Tag: goal reviews

Hockey Hall Of Fame Legends Classic Game

Former ref would have allowed non-goal that drove Boudreau mad


In the grand scheme of things, the Anaheim Ducks are so far out of the West playoff picture that a disallowed goal against the Boston Bruins mattered most in that it absolutely drove Bruce Boudreau bonkers. (Angry Boudreau = entertained onlookers.)

TSN’s readers picked former official Kerry Fraser’s brain on the subject, who ultimately believes that the goal should have counted.

Fraser first stated that while contact in the crease isn’t the only standard for a disallowed goal, he had some qualms with the way rule 69.1 was set up:

When this mandate was imposed following the most recent GM meetings in Florida, I said that it would not work effectively. I provided what I thought was logical assumptions and referenced examples from game situations that had been ruled upon. One most obvious example as to why long distance calls seldom work came from a San Jose goal scored in OT that was disallowed by the back referee at the red line when he ruled incidental contact had been made with Calgary goalkeeper, Miikka Kiprusoff. The contact clearly came from Kipper’s own player Olli Jokinen and not Sharks forward Tommy Wingels as the ref suspected.

Given the depth perception that results when a linesman views the play from a distance as close as 65 feet or the other referee as far back as 95 feet at the red line it is unrealistic to expect a more accurate decision could be rendered than from the official on the goal line 15 feet away. There are often times the low ref does require accurate information to make this call as we have seen but it is unlikely to come through an on-ice conference as the mandate provides. Last night’s decision that resulted in a Ducks goal being disallowed is further evidence of this.

Even with the flaws of opening things up to human error in mind, Fraser said that he would have allowed the goal to stand, which was obviously not the case (to Boudreau’s chagrin).

Since Marty Turco was content with the position he assumed within his goal crease I would have allowed the goal to stand just like the referee on the goal line. In this case, with Anaheim 11 points out of a playoff spot it might appear as though it just water off a Duck’s back. Good luck trying to convince coach Bruce Boudreau of that!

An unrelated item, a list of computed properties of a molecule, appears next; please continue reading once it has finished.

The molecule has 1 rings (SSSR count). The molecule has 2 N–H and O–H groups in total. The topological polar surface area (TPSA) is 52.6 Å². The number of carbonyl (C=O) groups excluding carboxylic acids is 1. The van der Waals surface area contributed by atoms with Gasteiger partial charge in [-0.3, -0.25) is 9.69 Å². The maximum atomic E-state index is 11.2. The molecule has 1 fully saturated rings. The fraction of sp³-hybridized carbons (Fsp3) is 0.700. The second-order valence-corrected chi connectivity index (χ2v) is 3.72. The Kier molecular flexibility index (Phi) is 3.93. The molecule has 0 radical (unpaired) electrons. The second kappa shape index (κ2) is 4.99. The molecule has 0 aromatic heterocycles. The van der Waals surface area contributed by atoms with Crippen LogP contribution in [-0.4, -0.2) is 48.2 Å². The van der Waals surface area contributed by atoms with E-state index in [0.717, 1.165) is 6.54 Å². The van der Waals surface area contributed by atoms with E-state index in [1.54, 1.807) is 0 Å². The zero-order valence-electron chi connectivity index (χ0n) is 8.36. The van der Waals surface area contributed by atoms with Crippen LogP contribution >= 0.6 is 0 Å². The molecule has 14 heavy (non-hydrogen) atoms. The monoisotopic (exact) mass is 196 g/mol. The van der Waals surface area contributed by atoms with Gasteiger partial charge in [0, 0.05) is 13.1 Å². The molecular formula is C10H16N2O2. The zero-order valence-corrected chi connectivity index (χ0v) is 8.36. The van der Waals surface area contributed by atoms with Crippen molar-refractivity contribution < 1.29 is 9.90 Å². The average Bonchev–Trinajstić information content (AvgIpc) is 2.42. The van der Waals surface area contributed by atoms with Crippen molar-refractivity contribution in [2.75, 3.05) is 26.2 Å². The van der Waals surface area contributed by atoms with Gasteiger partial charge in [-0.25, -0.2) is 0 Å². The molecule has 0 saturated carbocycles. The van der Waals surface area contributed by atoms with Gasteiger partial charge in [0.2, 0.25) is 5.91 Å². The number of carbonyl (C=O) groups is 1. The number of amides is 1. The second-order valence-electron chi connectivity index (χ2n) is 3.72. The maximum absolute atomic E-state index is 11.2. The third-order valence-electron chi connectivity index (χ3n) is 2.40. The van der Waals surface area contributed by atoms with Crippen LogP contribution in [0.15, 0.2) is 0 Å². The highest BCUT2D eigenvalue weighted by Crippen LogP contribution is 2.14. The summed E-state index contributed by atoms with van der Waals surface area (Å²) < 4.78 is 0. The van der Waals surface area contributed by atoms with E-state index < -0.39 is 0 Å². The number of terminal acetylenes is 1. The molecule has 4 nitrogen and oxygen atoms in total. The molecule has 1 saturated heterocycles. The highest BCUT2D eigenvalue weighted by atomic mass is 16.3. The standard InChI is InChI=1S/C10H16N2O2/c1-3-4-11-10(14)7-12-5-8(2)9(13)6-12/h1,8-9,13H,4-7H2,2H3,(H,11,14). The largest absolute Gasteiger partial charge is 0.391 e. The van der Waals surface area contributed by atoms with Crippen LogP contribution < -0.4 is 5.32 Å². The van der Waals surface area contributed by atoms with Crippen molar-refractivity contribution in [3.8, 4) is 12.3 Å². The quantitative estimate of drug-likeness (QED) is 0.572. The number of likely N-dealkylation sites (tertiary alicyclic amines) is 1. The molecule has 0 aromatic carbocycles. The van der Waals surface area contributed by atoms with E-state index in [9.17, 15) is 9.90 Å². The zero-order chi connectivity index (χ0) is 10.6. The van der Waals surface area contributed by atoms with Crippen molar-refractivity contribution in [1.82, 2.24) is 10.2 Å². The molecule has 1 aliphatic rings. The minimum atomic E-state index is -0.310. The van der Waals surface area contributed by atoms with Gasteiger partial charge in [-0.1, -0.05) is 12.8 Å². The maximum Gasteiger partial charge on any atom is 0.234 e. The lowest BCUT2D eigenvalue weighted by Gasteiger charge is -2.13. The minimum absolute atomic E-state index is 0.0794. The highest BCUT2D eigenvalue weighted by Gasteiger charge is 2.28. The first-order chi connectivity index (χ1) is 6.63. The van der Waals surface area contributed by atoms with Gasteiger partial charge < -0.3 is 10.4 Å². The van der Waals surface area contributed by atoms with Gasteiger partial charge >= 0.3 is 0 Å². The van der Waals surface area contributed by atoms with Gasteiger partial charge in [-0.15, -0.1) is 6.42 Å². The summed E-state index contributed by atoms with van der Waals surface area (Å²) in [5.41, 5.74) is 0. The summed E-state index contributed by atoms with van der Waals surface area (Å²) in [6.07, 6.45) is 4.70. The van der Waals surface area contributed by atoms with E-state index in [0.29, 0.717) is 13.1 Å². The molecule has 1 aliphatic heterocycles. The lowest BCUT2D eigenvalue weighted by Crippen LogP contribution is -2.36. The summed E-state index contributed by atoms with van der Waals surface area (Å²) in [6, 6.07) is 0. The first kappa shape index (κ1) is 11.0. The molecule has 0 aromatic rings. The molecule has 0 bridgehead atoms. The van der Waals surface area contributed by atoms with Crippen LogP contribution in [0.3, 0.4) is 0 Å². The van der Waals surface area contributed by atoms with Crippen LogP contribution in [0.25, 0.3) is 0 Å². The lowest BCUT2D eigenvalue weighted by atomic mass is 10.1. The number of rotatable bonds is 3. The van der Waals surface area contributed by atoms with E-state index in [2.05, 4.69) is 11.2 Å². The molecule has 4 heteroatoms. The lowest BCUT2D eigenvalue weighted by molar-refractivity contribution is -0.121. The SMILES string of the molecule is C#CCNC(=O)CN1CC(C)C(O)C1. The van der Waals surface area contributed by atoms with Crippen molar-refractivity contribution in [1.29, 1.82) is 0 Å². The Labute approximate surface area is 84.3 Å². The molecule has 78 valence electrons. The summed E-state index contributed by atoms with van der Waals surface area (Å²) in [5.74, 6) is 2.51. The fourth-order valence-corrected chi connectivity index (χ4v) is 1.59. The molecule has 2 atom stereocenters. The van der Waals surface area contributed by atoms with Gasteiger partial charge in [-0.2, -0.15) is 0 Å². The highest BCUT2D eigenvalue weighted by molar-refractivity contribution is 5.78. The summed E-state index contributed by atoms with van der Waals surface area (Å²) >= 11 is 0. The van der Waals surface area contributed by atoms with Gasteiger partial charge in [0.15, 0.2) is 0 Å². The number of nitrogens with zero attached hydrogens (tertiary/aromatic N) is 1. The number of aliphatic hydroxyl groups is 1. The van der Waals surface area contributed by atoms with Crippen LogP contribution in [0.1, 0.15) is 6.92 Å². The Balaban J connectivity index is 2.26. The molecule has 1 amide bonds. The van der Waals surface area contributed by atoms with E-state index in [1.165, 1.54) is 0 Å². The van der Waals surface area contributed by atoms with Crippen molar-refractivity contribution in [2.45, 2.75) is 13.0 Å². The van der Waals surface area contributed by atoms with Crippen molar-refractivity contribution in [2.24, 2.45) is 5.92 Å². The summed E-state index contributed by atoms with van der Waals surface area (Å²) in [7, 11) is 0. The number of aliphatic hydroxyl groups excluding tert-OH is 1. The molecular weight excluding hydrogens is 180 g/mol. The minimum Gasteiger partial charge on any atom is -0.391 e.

So, hey, Bruce – there’s at least one referee on your side. Unfortunately, he’s writing columns and not making calls …

2011 NHL RDO Camp: Today’s schedule, curved glass, faceoff tweaks and the green line

Max Pacioretty Zdeno Chara

As we’ve discussed before, the 2011 NHL Research, Development and Orientation Camp kicked off this morning and will also take place on Thursday. A rather large amount of different tweaks (both big and small) will be tested in the next two days, so we’ll keep you informed about what’s being examined and reactions to the possible changes.

To give you a quick summary of the event itself, 30 prospects for the 2012 NHL Entry Draft formed teams with Pittsburgh Penguins coach Dan Bylsma and Phoenix Coyotes bench boss Dan Bylsma leading separate squads. Those teams will test out that wide variety of different changes, giving the NHL brass (such as Brendan Shanahan, the executive most often connected with the event) something to chew on.

So far, the RDO camp’s biggest waves came in two innovations: curved glass near player benches and a different spin on last year’s yellow line used to verify goals. We’ll also take a look at today’s schedule and a tweak to faceoffs.

Curved glass next to player benches

It’s hard not to see the curved glass experiment as a reaction to that bad luck hit Zdeno Chara landed on Max Pacioretty, which sent the Montreal Canadiens forward into the turnbuckle (or stanchion, depending on your word preference). NHL.com has a full explanation of how exactly the curved glass would work.